In today’s film news roundup, MGM buys rights to the rescue movie “Thirteen Lives,” the Greenwich Film Festival has awarded its Virtual Festival Awards and digital series “Quarantine” is raising funds to help actors in need through the SAG-AFTRA Foundation.


MGM has bought rights to the Thai cave rescue project “Thirteen Lives,” with Ron Howard attached to direct from a William Nicholson script.

The story centers on the real story of 12 members of a soccer team and their assistant coach, who became trapped 1,000 meters underground by monsoon rains flooding Thailand’s Tham Luang cave and blocking their way out. Efforts to locate the group were hampered by rising water levels and strong currents. More than two weeks passed before all 13 of those trapped were rescued. The 2018 rescue effort involved more than 100 divers, representatives from about 100 government agencies, 900 police officers and 2,000 soldiers.

“This film is case study in courage and volunteerism — the courage of those who were trapped, of the divers, of the officials and of the locals who all came together to overcome insurmountable odds while the world watched,” said Howard.

“Thirteen Lives” will be produced by P.J. van Sandwijk of Storyteller Productions, Gabrielle Tana of Magnolia Mae, and Brian Grazer, Howard and Karen Lunder of Imagine Entertainment. The news was first reported by Deadline Hollywood.


The Greenwich International Film Festival has awarded its 2020 Virtual Festival Awards to the documentaries “A Peloton of One” and “Music Got Me Here” and the short film “The Other Side.”

“A Peloton of One,” directed by Steven E. Mallorca and John Bernardo, won the new JP Morgan Chase Audience Award, which is accompanied by a $1,000 cash prize. It portrays a survivor of childhood sexual abuse, Dave Ohlmuller, as he conducts a solo bicycle ride from Chicago to New York to raise awareness.

“Music Got Me Here,” directed by Susan Koch, received the Festival’s Best Social Impact Film Award presented by the Bill & Ann Bresnan Foundation. This award is accompanied by a $10,000 cash prize. The film centers on an 18-year-old who suffers a traumatic brain injury and a music therapist who teaches him to speak again through music.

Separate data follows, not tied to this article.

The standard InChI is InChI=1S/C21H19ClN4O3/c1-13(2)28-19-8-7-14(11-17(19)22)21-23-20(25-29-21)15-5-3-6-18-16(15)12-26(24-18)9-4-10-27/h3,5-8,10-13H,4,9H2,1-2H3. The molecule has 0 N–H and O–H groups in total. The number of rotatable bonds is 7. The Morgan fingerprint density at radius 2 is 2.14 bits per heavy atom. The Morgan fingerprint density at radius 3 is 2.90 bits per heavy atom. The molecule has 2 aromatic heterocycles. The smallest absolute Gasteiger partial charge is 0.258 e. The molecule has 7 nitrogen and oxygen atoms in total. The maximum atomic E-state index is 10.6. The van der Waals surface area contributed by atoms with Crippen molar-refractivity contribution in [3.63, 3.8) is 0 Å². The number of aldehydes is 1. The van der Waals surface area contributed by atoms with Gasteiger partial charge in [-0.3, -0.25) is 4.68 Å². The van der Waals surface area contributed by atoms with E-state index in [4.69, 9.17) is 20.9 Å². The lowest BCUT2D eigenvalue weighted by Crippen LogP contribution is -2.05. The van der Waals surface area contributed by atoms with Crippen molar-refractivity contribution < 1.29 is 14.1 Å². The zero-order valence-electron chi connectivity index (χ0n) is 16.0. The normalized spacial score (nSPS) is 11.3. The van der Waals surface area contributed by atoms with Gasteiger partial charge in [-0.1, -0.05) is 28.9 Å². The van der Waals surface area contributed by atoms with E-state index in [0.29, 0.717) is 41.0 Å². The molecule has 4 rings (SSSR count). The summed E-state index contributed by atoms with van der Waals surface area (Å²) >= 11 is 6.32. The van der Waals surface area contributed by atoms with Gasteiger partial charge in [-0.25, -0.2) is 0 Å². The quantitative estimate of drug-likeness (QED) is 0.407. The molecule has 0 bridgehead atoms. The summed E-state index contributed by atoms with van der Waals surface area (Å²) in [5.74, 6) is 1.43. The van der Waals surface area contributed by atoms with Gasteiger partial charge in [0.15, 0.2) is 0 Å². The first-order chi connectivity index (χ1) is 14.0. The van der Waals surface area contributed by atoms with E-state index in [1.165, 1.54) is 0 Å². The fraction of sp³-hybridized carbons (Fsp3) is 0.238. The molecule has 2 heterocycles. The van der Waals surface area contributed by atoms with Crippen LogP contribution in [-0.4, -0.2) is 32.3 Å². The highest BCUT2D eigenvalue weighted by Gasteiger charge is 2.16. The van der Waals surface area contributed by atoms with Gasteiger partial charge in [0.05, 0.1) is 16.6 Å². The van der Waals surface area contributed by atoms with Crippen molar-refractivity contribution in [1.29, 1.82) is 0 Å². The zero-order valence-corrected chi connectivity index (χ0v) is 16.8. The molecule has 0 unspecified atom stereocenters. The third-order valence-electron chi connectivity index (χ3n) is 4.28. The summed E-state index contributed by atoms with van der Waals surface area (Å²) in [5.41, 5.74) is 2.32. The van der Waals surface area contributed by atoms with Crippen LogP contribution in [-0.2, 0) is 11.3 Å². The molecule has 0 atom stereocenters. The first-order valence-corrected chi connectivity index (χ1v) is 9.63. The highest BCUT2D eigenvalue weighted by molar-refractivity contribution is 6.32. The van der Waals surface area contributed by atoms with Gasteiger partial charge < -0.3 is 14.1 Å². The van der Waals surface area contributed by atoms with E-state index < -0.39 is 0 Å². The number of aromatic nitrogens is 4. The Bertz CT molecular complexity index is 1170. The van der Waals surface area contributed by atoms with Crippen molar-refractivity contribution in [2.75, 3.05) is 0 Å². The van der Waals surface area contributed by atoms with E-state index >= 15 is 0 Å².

“The Other Side,” directed by Josh Leong, received the Best Connecticut Short Film Award, presented by the Connecticut Office of Film, Television & Digital Media and will receive a $1,000 cash prize. The film centers on an orphan who finds himself about to age out of his orphanage and leave his younger brother behind.


Production companies Hero L.A and Garrett/Gordon Productions, in partnership with the SAG-AFTRA Foundation effort to raise funds for the COVID-19 Relief Fund, have launched “Quarantine,” a digital series that follows the cast of fictional soap opera “Chino Hills.”

Actors/producers Jerry Ying and Spencer Garrett and casting director/producer Jeremy Gordon teamed up to create “Quarantine,” which depicts actors dealing with the current pandemic. It’s shot entirely on Zoom and explores the impact of isolation on individuals and their relationships.

“It’s been a challenge to go into production with everyone working from the safety of their own homes but also a unique opportunity to explore a new medium for storytelling,” said Ying. “We want to exist in a tempo of comedy slightly beyond traditional sitcom television, and just slightly ahead of the pace of reality TV. Fortunately for us, nearly everyone in the world is already familiar with Zoom and have been using it to connect daily. And most of all, we want to help the SAG-AFTRA Foundation provide emergency relief to our fellow artists.”

New 7-10 minute episodes can be found on the show’s IGTV and YouTube channel on Monday, Wednesday and Friday.